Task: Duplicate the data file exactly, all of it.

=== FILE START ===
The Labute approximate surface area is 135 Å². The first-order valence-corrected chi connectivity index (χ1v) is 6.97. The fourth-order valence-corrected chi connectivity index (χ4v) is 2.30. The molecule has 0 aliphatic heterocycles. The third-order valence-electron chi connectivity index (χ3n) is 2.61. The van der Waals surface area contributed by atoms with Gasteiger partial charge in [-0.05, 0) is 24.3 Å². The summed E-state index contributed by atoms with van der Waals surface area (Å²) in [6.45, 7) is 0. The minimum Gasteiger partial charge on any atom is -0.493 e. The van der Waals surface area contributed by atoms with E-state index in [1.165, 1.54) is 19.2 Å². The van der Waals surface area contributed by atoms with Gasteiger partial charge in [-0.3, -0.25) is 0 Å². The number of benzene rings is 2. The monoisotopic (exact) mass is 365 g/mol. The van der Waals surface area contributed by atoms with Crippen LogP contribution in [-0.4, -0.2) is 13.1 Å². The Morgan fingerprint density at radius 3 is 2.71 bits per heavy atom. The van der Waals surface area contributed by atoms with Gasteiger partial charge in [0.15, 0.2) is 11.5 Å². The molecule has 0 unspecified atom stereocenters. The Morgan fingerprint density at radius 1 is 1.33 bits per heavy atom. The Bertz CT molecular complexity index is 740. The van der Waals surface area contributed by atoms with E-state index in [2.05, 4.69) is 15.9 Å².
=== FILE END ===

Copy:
The Labute approximate surface area is 135 Å². The first-order valence-corrected chi connectivity index (χ1v) is 6.97. The fourth-order valence-corrected chi connectivity index (χ4v) is 2.30. The molecule has 0 aliphatic heterocycles. The third-order valence-electron chi connectivity index (χ3n) is 2.61. The van der Waals surface area contributed by atoms with Gasteiger partial charge in [-0.05, 0) is 24.3 Å². The summed E-state index contributed by atoms with van der Waals surface area (Å²) in [6.45, 7) is 0. The minimum Gasteiger partial charge on any atom is -0.493 e. The van der Waals surface area contributed by atoms with E-state index in [1.165, 1.54) is 19.2 Å². The van der Waals surface area contributed by atoms with Gasteiger partial charge in [-0.3, -0.25) is 0 Å². The number of benzene rings is 2. The monoisotopic (exact) mass is 365 g/mol. The van der Waals surface area contributed by atoms with Crippen LogP contribution in [-0.4, -0.2) is 13.1 Å². The Morgan fingerprint density at radius 3 is 2.71 bits per heavy atom. The van der Waals surface area contributed by atoms with Gasteiger partial charge in [0.15, 0.2) is 11.5 Å². The molecule has 0 unspecified atom stereocenters. The Morgan fingerprint density at radius 1 is 1.33 bits per heavy atom. The Bertz CT molecular complexity index is 740. The van der Waals surface area contributed by atoms with E-state index in [2.05, 4.69) is 15.9 Å².